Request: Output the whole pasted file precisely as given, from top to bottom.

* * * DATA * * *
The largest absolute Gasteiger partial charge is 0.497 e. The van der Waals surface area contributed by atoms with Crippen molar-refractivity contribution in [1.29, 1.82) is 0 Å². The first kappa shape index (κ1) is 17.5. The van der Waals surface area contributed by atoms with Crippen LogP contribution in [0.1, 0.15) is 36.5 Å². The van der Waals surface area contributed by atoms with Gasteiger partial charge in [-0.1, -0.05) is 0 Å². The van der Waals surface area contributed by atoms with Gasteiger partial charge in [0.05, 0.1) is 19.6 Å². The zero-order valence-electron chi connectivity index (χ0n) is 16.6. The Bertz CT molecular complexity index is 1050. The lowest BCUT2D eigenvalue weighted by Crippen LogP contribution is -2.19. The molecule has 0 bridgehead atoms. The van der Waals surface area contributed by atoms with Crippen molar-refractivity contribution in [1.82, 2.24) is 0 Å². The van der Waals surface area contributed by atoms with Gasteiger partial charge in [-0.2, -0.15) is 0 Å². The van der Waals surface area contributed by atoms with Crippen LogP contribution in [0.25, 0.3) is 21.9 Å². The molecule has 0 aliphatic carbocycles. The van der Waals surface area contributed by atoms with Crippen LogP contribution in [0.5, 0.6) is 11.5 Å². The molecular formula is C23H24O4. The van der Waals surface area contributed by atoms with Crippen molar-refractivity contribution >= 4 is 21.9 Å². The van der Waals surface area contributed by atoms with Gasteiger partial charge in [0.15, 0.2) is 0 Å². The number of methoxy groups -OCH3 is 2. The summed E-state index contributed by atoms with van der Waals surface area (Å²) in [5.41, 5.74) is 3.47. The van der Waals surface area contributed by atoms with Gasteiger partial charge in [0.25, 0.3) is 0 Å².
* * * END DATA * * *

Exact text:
The largest absolute Gasteiger partial charge is 0.497 e. The van der Waals surface area contributed by atoms with Crippen molar-refractivity contribution in [1.29, 1.82) is 0 Å². The first kappa shape index (κ1) is 17.5. The van der Waals surface area contributed by atoms with Crippen LogP contribution in [0.1, 0.15) is 36.5 Å². The van der Waals surface area contributed by atoms with Gasteiger partial charge in [-0.1, -0.05) is 0 Å². The van der Waals surface area contributed by atoms with Gasteiger partial charge in [0.05, 0.1) is 19.6 Å². The zero-order valence-electron chi connectivity index (χ0n) is 16.6. The Bertz CT molecular complexity index is 1050. The lowest BCUT2D eigenvalue weighted by Crippen LogP contribution is -2.19. The molecule has 0 bridgehead atoms. The van der Waals surface area contributed by atoms with Crippen molar-refractivity contribution in [1.82, 2.24) is 0 Å². The van der Waals surface area contributed by atoms with Gasteiger partial charge in [-0.2, -0.15) is 0 Å². The van der Waals surface area contributed by atoms with Crippen LogP contribution in [0.25, 0.3) is 21.9 Å². The molecule has 0 aliphatic carbocycles. The van der Waals surface area contributed by atoms with Crippen LogP contribution in [0.5, 0.6) is 11.5 Å². The molecular formula is C23H24O4. The van der Waals surface area contributed by atoms with Crippen molar-refractivity contribution >= 4 is 21.9 Å². The van der Waals surface area contributed by atoms with Gasteiger partial charge in [0.15, 0.2) is 0 Å². The number of methoxy groups -OCH3 is 2. The summed E-state index contributed by atoms with van der Waals surface area (Å²) in [5.41, 5.74) is 3.47. The van der Waals surface area contributed by atoms with Gasteiger partial charge in [0.25, 0.3) is 0 Å².